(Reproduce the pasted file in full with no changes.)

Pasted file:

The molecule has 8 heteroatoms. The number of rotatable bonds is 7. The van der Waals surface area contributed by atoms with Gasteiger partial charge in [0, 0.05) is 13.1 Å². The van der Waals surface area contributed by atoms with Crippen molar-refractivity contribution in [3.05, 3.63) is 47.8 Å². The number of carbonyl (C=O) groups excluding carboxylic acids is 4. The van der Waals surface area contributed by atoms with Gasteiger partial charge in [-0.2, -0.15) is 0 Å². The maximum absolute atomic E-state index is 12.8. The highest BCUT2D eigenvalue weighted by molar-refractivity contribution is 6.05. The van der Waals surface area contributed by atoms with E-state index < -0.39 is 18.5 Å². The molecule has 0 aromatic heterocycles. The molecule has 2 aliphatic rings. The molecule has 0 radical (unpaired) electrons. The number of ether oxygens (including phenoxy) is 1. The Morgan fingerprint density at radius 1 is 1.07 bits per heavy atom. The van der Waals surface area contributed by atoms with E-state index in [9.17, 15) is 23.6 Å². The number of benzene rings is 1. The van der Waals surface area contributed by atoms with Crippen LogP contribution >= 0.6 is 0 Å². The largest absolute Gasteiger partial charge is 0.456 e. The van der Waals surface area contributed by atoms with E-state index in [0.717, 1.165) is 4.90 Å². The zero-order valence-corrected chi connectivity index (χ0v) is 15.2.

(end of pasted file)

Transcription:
The molecule has 8 heteroatoms. The number of rotatable bonds is 7. The van der Waals surface area contributed by atoms with Gasteiger partial charge in [0, 0.05) is 13.1 Å². The van der Waals surface area contributed by atoms with Crippen molar-refractivity contribution in [3.05, 3.63) is 47.8 Å². The number of carbonyl (C=O) groups excluding carboxylic acids is 4. The van der Waals surface area contributed by atoms with Gasteiger partial charge in [-0.2, -0.15) is 0 Å². The maximum absolute atomic E-state index is 12.8. The highest BCUT2D eigenvalue weighted by molar-refractivity contribution is 6.05. The van der Waals surface area contributed by atoms with E-state index < -0.39 is 18.5 Å². The molecule has 0 aromatic heterocycles. The molecule has 2 aliphatic rings. The molecule has 0 radical (unpaired) electrons. The number of ether oxygens (including phenoxy) is 1. The Morgan fingerprint density at radius 1 is 1.07 bits per heavy atom. The van der Waals surface area contributed by atoms with E-state index in [9.17, 15) is 23.6 Å². The number of benzene rings is 1. The van der Waals surface area contributed by atoms with Crippen LogP contribution >= 0.6 is 0 Å². The largest absolute Gasteiger partial charge is 0.456 e. The van der Waals surface area contributed by atoms with E-state index in [0.717, 1.165) is 4.90 Å². The zero-order valence-corrected chi connectivity index (χ0v) is 15.2.